In 1936, a physicist submitted a paper to a physics journal and was taken aback when the journal’s editor returned to him and his coauthor a set of reviewer critiques of the work. Insulted, the physicist withdrew his paper from The Physical Review. Albert Einstein and his coauthor submitted the paper elsewhere where it was published, and later the paper’s conclusions were revealed to be wrong. Most of Einstein’s work, including his groundbreaking papers, may not have been peer reviewed. But in this case, the peer review process did spare The Physical Review the ignominy of publishing an incorrect result by the famous physicist.
Reaction to the recent investigation by Science journalist John Bohannon has included the allegation by Michael Eisen that peer review is a joke. Last week the magazine published a report of Bohannon’s submission of a flawed paper to numerous open access (OA) journals, and Eisen immediately denounced the study. But I doubt the American Society of Microbiology, Lippincott Williams and Wilkins, Nature Publishing Group, the Public Library of Science, or Springer Verlag feel that peer review is a joke. Their open access journals rejected Bohannon’s bogus paper as the result of their review processes. Meanwhile, OA journals operated by two of their competitors, Sage Publications and Elsevier, fell for the hoax and accepted the paper. Doubtless, those two otherwise reputable publishers are critically evaluating their journals’ review processes now.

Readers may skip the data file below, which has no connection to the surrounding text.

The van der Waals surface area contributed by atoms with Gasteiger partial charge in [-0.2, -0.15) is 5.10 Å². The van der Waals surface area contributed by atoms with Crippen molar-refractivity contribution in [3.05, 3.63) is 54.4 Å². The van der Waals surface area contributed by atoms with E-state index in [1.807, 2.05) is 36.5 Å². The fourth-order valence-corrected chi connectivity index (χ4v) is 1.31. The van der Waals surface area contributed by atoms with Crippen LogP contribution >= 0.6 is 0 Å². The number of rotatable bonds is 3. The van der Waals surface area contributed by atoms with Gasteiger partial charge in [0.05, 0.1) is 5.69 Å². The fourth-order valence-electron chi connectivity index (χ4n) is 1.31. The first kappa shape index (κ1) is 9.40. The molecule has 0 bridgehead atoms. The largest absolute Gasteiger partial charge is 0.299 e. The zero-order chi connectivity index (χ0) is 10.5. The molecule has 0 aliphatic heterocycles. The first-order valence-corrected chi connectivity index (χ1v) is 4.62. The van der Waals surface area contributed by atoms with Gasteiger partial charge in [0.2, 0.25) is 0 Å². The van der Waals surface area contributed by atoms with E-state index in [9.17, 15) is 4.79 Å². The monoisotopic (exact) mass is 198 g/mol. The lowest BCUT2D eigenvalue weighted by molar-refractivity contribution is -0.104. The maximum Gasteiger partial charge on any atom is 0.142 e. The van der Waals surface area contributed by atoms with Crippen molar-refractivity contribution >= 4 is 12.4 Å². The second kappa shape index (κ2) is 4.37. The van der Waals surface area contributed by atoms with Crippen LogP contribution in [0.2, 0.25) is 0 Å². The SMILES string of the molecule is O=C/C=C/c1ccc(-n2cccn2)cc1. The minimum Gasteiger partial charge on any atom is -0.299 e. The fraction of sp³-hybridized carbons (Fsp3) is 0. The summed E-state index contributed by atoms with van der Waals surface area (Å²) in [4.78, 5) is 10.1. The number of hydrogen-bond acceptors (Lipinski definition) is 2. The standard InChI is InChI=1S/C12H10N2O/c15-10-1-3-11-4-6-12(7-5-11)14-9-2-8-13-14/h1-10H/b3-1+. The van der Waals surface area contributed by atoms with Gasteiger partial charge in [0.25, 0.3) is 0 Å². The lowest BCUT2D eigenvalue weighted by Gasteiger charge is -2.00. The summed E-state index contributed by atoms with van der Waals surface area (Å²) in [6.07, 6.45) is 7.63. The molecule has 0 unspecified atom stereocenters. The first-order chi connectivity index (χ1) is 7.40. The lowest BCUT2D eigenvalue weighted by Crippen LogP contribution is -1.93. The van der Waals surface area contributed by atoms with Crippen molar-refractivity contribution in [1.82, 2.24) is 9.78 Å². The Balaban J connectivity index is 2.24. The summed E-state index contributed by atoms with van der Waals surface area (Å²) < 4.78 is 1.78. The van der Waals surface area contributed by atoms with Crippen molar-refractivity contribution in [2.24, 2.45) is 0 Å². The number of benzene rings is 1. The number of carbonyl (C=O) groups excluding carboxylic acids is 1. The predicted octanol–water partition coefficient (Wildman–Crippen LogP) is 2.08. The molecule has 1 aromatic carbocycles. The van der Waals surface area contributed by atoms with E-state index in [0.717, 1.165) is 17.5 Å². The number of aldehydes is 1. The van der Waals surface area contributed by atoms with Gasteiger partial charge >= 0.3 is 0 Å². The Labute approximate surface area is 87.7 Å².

How valuable is peer review to a publication’s reputation? If a traditional (i.e., subscription-based) journal had accepted Bohannon’s bogus paper, would that journal still be regarded as valuable by the research community? Would that journal perhaps be more susceptible to cancellation by librarians under fiscal pressures? Eisen has noted that Science itself, after peer review, published a paper on arsenic-based life which was refuted. According to a Science spokesperson, however, the incident prompted the magazine to refine its review process so that reviewers can see one another’s comments.
One incorrect result slipping through peer review does not indict the entire practice. Indeed, many researchers value peer review as a quality marker that challenges them to refine and improve their research. On the other hand, when 157 OA journals accept a deeply flawed paper, then something is awry.
Researcher Jeff Shrager has suggested not only that peer review is valuable but that there may be a sweet spot between how high and how low the bar is set–if any bar is set at all. From participating in numerous editor meetings in a variety of disciplines, I know that journal editors constantly struggle with the quality of reviews and how high to set the bar. But for the sake of one’s reputation, there is no question that peer review is worth the endeavor.